This word — meaning a selection or anthology — has almost been staring me in the face for years, as it forms part of the title of a book on my shelves: A Mencken Chrestomathy, a selection of the choicest writings of the American journalist and writer on language, the late H L Mencken. Other than that, you may have to search a bit before finding another example, since it is a word of singular shyness, venturing out only rarely from inside our dictionaries to slip itself on to the cover of a work here or there.
It was formed and first used in Greek, from the words khrestos, useful, and mathein, to know, hence useful learning. Its most frequent sense these days is that of a selection of passages designed to help in learning a language, so you may find titles such as Chrestomathy of modern literary Uzbek or A Chrestomathy of Pre-Angkorian Khmer.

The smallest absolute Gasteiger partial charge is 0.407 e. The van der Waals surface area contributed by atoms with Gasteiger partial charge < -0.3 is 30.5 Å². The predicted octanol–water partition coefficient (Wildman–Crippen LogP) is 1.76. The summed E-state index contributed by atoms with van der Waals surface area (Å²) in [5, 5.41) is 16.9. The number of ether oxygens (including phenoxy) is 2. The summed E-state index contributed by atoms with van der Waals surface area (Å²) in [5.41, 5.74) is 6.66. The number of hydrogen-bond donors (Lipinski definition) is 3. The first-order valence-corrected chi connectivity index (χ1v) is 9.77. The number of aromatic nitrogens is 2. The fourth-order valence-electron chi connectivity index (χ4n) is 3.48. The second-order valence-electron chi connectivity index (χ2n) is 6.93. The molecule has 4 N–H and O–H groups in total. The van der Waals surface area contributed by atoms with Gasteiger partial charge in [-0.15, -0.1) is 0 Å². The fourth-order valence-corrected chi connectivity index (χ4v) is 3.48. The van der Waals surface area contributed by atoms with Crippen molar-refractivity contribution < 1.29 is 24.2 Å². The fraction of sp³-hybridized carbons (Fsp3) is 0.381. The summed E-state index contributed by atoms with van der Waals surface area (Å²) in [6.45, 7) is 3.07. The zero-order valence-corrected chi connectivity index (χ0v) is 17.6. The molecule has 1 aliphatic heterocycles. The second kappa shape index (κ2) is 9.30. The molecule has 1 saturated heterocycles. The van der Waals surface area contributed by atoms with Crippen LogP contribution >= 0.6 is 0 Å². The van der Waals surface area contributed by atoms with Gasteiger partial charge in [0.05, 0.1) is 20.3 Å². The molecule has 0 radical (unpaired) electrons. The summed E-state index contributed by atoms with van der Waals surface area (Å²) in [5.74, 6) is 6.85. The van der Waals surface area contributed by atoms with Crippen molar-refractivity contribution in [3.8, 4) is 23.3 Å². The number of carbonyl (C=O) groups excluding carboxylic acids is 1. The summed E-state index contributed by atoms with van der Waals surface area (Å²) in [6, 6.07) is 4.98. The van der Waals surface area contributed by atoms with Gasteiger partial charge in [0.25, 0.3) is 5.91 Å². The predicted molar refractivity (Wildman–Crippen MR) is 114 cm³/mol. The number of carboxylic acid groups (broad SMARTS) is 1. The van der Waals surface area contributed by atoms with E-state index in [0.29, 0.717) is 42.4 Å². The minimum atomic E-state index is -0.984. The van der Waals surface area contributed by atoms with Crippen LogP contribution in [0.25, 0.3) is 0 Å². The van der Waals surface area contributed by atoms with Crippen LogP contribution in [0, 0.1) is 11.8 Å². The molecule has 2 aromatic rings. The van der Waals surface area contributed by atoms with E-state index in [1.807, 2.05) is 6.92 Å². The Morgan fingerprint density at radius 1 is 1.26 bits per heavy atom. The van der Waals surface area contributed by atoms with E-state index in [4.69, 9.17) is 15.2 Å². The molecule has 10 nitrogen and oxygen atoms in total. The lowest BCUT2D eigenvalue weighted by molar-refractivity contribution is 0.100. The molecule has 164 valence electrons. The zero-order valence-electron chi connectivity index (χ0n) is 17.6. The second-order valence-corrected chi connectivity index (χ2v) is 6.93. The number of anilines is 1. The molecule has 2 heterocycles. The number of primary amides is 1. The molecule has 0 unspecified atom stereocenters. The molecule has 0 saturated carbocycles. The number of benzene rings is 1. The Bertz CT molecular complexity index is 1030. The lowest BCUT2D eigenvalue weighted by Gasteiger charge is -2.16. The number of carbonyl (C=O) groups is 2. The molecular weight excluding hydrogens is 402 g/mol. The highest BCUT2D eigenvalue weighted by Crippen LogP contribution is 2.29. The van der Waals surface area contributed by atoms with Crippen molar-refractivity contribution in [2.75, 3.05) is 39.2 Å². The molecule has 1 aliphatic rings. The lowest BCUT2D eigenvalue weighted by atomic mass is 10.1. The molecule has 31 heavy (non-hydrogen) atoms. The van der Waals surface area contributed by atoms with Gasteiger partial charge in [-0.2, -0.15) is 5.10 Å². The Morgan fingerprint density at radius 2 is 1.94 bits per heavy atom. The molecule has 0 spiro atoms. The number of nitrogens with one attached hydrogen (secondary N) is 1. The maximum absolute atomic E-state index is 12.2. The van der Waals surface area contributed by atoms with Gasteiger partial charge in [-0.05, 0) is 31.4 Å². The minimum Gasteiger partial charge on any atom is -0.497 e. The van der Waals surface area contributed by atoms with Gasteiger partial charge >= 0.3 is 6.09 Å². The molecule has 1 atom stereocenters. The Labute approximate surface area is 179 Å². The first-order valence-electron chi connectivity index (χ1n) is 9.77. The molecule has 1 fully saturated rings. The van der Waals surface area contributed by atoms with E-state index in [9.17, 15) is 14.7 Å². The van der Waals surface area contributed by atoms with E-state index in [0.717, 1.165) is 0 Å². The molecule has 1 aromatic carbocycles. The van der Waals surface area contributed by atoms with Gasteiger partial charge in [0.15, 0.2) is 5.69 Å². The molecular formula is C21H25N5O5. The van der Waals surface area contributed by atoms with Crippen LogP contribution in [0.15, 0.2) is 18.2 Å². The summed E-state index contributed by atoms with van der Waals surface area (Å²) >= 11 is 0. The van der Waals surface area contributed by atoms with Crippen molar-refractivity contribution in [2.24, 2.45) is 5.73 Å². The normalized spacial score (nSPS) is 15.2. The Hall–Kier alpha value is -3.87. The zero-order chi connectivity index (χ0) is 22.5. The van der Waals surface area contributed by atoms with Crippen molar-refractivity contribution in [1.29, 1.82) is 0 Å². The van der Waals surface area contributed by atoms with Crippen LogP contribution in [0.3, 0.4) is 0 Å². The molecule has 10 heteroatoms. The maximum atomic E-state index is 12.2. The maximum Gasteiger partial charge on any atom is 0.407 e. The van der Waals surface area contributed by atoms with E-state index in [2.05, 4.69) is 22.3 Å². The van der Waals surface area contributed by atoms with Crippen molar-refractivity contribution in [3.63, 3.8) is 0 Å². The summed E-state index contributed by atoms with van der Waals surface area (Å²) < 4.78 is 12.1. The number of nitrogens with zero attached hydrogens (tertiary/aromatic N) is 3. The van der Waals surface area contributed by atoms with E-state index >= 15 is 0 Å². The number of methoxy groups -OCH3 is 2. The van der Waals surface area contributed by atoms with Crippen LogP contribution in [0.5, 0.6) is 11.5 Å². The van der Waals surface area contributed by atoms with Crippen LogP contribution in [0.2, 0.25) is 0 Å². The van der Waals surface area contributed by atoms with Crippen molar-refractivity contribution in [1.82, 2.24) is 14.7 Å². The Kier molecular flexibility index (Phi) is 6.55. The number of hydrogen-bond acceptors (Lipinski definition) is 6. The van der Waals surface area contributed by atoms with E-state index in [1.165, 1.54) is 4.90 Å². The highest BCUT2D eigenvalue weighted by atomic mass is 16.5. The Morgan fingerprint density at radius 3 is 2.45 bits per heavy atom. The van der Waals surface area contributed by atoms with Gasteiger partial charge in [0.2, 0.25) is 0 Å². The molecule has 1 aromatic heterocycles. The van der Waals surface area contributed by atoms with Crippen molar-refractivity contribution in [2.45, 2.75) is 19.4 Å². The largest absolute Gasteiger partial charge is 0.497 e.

When H L Mencken used it he claimed he did so in part to wrest it back from the linguists. To critics who argued that the word would not be understood he replied in splendid arrogance: “Thousands of excellent nouns, verbs and adjectives that have stood in every decent dictionary for years are still unfamiliar to such ignoramuses, and I do not solicit their patronage. Let them continue to recreate themselves with whodunits, and leave my vocabulary and me to my own customers, who have all been to school”.